3. Dean Harding says:

    Ah, that’s a good point about transactional receives. I guess that’s why you’re the expert 🙂

  4. John – I have a similar query you may be able to assist with.

    I have clustered nodes A and B, and IIS is running on both of these nodes too. I’m exposing a web service from IIS, and want to post a message to the clustered queue from within this webservice.

    Do I need to have the MSMQ service running locally on these nodes in this instance?

  5. MSDN Archive says:

    Hi Morgan,

    I found the following KnowledgeBase article has the answer:

    820985 You cannot access Message Queuing from a clustered instance of IIS;EN-US;820985

    There are some important limitations to take note of in the "Workaround" section.

  6. Perry says:;EN-US;820985 is interesting in stating that you cannot connect to MSMQ from clustered IIS, but what it does not make clear is if it is possible to connect to a clustered msmq queue from a web service on a non clustered installation of IIS.

    We certainly can’t seem to get that to work either.

    I would appreciate any tips on how to get it to work.

    Is it ever possible to have a clustered web service that is able to process a clustered msmq?

  7. MSDN Archive says:


    The wording of the KB article is important here – it says you can’t access "Message Queuing". That is, the MSMQ service that an application must interact with to perform any messaging activity. The workaround in the KB is to make sure the local node’s MSMQ service is running so that a queue manager is available for IIS to use.

    This is all distinct from accessing an MSMQ *Queue*. If your IIS ASP page can access the local queue manager then there are a couple of problems you may face sending or receiving messages:

    1) Make sure you open the queue using it’s full name (networknamequeue or networknameprivate$queue) rather than using the local shortcut (.queue or .private$queue).

    2) Check the permissions on the queue and make sure the required accounts have access. An easy test that you have a permissions problem is if it all works when you give Everyone+AnonymousLogon access to the queue.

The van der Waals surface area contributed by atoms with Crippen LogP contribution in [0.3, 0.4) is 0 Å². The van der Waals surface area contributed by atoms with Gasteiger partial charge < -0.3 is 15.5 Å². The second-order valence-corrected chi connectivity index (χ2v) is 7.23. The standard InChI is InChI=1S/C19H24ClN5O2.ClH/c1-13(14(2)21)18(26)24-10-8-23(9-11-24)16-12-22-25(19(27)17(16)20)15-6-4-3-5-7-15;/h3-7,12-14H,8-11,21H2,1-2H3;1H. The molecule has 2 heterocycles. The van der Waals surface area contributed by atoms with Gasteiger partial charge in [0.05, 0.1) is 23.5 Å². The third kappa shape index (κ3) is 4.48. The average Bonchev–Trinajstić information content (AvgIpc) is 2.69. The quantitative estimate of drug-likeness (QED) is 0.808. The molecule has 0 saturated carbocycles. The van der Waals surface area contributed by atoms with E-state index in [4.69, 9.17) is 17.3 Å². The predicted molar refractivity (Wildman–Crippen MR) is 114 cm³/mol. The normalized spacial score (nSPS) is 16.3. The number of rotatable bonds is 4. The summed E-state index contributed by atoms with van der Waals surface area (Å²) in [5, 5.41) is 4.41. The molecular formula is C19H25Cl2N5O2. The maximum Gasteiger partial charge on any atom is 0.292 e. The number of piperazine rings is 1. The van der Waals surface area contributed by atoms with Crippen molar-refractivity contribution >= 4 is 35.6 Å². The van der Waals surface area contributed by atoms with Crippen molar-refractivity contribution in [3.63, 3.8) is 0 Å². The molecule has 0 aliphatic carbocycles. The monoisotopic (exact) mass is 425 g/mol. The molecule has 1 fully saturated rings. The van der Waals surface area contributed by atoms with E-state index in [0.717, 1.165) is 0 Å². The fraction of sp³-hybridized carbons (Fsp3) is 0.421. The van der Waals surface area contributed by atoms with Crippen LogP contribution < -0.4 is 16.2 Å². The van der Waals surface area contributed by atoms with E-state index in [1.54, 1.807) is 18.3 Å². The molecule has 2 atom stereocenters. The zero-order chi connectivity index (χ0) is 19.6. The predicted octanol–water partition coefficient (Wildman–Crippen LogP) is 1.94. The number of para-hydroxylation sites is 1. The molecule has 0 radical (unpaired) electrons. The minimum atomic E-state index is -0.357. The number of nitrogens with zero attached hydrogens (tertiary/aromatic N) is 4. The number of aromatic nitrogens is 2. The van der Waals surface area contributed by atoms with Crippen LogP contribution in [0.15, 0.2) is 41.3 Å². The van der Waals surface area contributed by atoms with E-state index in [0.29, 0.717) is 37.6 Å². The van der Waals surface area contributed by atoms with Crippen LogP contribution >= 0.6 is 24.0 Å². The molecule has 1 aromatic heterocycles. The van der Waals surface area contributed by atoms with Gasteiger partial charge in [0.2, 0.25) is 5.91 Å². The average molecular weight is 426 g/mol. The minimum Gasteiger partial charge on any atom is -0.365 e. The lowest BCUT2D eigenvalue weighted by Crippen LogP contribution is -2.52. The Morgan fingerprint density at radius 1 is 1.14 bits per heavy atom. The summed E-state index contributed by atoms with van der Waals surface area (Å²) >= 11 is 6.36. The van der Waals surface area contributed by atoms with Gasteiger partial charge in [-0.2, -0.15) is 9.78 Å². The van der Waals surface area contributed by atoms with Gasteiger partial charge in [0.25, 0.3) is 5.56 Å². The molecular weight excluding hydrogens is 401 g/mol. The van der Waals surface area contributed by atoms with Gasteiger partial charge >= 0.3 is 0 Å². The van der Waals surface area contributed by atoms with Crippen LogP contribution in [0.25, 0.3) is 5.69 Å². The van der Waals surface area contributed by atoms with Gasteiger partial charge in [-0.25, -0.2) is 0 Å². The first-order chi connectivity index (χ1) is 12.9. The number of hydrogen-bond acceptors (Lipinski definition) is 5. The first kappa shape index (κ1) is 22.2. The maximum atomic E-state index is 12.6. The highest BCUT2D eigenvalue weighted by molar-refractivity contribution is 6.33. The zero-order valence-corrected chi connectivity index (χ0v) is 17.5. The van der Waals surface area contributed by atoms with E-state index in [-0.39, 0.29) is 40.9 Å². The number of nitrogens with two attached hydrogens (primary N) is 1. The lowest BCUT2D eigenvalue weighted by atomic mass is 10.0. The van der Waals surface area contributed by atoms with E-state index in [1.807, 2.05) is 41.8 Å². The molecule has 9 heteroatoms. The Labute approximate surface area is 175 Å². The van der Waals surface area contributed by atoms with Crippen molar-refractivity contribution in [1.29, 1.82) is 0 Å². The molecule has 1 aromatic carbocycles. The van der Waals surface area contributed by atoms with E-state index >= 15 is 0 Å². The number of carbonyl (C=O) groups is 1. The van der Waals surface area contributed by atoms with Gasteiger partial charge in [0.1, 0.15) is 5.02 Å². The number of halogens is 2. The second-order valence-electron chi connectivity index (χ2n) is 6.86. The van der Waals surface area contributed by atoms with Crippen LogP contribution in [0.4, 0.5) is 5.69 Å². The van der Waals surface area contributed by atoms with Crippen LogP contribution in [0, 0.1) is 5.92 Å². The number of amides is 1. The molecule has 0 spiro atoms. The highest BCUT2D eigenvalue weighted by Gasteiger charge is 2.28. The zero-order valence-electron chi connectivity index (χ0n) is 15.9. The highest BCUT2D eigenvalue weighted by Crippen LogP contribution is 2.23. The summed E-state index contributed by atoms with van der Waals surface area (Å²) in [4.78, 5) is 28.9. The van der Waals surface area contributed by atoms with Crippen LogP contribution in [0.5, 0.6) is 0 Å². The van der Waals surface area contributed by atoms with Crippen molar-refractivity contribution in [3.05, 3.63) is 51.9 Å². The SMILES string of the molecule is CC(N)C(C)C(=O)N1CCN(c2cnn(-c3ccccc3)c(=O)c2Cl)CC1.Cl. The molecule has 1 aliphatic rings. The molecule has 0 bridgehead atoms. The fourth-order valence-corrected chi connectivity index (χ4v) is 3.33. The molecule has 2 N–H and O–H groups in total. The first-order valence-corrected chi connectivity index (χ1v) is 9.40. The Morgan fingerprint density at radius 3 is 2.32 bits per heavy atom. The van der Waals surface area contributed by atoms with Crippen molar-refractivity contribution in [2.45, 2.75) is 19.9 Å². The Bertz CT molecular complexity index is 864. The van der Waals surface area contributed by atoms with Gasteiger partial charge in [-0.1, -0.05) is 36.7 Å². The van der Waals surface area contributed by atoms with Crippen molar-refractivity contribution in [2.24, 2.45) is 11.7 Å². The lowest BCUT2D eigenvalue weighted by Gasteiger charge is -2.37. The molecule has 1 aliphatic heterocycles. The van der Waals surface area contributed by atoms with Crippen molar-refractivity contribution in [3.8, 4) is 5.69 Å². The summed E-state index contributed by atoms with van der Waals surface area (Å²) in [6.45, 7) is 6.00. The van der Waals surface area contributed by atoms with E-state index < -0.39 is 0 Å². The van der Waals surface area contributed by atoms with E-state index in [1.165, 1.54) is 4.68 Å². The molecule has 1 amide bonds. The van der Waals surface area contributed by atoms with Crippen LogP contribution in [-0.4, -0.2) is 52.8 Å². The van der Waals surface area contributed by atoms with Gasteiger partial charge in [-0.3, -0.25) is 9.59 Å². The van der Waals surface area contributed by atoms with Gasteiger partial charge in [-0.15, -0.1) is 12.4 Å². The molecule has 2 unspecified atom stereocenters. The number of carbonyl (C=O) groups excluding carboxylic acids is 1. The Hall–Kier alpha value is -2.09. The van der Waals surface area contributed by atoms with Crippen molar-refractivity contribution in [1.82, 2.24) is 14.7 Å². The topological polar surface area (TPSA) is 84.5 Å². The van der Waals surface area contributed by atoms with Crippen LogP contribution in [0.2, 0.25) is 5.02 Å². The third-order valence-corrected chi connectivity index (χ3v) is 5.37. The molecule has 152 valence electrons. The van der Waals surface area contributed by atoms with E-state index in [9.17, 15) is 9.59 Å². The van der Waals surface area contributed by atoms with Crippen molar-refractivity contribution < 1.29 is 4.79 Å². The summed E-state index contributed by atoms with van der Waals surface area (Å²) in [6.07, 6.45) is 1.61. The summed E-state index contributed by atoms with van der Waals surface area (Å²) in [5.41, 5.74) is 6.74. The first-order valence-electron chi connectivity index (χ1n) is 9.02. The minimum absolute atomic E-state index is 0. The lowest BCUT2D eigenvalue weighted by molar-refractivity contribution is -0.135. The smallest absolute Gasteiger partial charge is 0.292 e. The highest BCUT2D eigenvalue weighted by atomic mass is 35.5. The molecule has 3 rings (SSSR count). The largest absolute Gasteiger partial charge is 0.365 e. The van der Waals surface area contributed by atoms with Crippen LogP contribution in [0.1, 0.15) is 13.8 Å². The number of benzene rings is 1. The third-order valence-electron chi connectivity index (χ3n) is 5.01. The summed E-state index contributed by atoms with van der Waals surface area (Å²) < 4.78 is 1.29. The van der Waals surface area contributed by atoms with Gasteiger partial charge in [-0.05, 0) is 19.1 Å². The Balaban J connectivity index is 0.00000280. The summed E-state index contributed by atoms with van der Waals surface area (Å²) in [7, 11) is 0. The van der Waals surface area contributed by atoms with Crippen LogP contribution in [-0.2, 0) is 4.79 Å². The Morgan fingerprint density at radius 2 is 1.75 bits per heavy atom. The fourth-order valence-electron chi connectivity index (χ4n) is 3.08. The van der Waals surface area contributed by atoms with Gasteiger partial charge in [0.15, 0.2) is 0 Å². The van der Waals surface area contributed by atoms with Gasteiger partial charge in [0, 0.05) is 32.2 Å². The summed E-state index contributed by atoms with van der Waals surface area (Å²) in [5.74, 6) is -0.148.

What errors are you seeing?


    John Breakwell

  8. Perry says:



    MSMQ is running on NODEA, NODEB and CLUSTERAB. All services are started.

    MSMQ on NODEA there is an existing private queue QUEUEA with fullcontrol given to Everyone and Anonymous

    MSMQ on CLUSTERAB there is an existing private queue QUEUEB with fullcontrol given to Everyone and Anonymous

    IIS is running on NODEA. A webservice is running on that IIS.

    If the webservice is configured to use .private$QUEUEA it fails to process but we cannot see why.

    If the webservice is configured to use NODEAprivate$QUEUEA it fails to process but we cannot see why.

    If the webservice is configured to use CLUSTERABprivate$QUEUEB it fails to process and returns error "Invalid Queue Path Name"

    If we let the webservice try to create a queue….

    If the webservice is configured to use .private$newqueue1 the queue is created and messages are queued correctly but I cannot see the queue messages in the MMC.

    If the webservice is configured to use NODEAprivate$newqueue2 the queue is created and messages are queued correctly but I cannot see the queue messages in the MMC.

    If the webservice is configured to use CLUSTERABprivate$newqueue3 it fails to process and returns error "Invalid Queue Path Name"

  9. MSDN Archive says:

    Hi Perry,

    Just a quick sanity check. Do you have any problems accessing NODEAprivate$QUEUEA or CLUSTERABprivate$QUEUEB from a remote machine outside the cluster?

    Also, is the webservice sending or receiving messages? The mechanisms and troubleshooting are different between the two.

    When the webservice fails to process or generates the error message "Invalid Queue Path Name", at what point does it fail in your code? Which method call are you making at the time? Knowing the exact line of code will be important here.

    When the webservice creates a queue with ".private$newqueue1", where does this queue appear? (NODEA, NODEB or CLUSTERAB?).

    When you say the messages are queued correctly but canot be seen, how do you know they are queued correctly? Did you get a success return code on sending? Ensure the logged-in user actually has permissions to view the queue contents.


    John Breakwell (MSFT)

  10. Perry says:

    Hi John

    I do not have any remote machines that are in the same firewall zone to try that out.

    The web service is sending messages, we are using a windows service to receive them.

    When the webservice creates a queue with ".private$newqueue1" it ends up on NODEA

    Regarding messages being queued directly – we know that is happening as the message count it incrementing in MMC – I just can see the messages themselves. This is a permissions issue, but we cannot see EXACTLY what user the queue is being created by. We have tried the NODEAASPNET, NODEANETWORK SERVICE, NODEALOCAL SERVICE, and NODEAIUSR_NODEA but done of them work either. Even giving anonymous and everyone full control does not allow us to see the messages.

    As we have tried in vain for so long to get this working without success in a clustered environment, we are going old school and writing our own interfaces to replace MSMQ.

    We managed to get a custom clustered windows service to interact with a clustered MSMQ service, but then ran into the issue of clustered IIS not interacting with message queuing. I had no option to use NLB in the architecture I have, so as a compromise attempted to just get a local IIS web service to talk to the clustered MSMQ but could not get that to work, even with the local MSMQ service running. (Can a local MSMQ service interact with a clustered MSMQ queue anyway?)